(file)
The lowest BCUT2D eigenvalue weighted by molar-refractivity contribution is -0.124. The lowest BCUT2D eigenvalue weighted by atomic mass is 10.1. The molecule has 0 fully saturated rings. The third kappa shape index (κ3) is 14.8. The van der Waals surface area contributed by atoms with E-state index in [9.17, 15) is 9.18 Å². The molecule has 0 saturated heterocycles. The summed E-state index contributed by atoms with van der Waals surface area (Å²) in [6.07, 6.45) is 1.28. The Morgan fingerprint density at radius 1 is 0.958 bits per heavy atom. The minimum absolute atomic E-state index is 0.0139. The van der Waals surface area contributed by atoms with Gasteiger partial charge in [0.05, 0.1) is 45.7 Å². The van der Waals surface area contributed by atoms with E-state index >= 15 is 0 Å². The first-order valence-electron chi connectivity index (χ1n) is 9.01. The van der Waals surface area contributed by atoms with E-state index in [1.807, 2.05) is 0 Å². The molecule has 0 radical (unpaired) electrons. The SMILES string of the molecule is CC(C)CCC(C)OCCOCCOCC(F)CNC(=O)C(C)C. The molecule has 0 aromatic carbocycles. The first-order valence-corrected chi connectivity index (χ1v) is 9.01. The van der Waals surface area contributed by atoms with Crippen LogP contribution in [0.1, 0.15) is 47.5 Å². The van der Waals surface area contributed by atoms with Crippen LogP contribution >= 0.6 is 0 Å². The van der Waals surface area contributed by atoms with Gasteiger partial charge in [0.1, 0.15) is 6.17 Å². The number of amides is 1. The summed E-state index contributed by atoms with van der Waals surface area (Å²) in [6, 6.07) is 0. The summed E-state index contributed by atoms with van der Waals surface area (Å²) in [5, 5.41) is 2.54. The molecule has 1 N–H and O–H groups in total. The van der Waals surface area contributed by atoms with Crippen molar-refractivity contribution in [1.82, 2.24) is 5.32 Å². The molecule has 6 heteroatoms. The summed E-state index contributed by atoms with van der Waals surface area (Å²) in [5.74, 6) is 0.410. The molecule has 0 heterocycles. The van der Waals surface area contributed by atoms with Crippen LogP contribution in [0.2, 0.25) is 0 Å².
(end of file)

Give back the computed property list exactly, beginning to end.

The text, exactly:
The lowest BCUT2D eigenvalue weighted by molar-refractivity contribution is -0.124. The lowest BCUT2D eigenvalue weighted by atomic mass is 10.1. The molecule has 0 fully saturated rings. The third kappa shape index (κ3) is 14.8. The van der Waals surface area contributed by atoms with E-state index in [9.17, 15) is 9.18 Å². The molecule has 0 saturated heterocycles. The summed E-state index contributed by atoms with van der Waals surface area (Å²) in [6.07, 6.45) is 1.28. The Morgan fingerprint density at radius 1 is 0.958 bits per heavy atom. The minimum absolute atomic E-state index is 0.0139. The van der Waals surface area contributed by atoms with Gasteiger partial charge in [0.05, 0.1) is 45.7 Å². The van der Waals surface area contributed by atoms with E-state index >= 15 is 0 Å². The first-order valence-electron chi connectivity index (χ1n) is 9.01. The van der Waals surface area contributed by atoms with E-state index in [1.807, 2.05) is 0 Å². The molecule has 0 radical (unpaired) electrons. The SMILES string of the molecule is CC(C)CCC(C)OCCOCCOCC(F)CNC(=O)C(C)C. The molecule has 0 aromatic carbocycles. The first-order valence-corrected chi connectivity index (χ1v) is 9.01. The van der Waals surface area contributed by atoms with Crippen LogP contribution in [0.1, 0.15) is 47.5 Å². The van der Waals surface area contributed by atoms with Crippen LogP contribution >= 0.6 is 0 Å². The van der Waals surface area contributed by atoms with Gasteiger partial charge in [0.1, 0.15) is 6.17 Å². The number of amides is 1. The summed E-state index contributed by atoms with van der Waals surface area (Å²) in [6, 6.07) is 0. The summed E-state index contributed by atoms with van der Waals surface area (Å²) in [5, 5.41) is 2.54. The molecule has 1 N–H and O–H groups in total. The van der Waals surface area contributed by atoms with Crippen molar-refractivity contribution in [1.82, 2.24) is 5.32 Å². The molecule has 6 heteroatoms. The summed E-state index contributed by atoms with van der Waals surface area (Å²) in [5.74, 6) is 0.410. The molecule has 0 heterocycles. The van der Waals surface area contributed by atoms with Crippen LogP contribution in [0.2, 0.25) is 0 Å².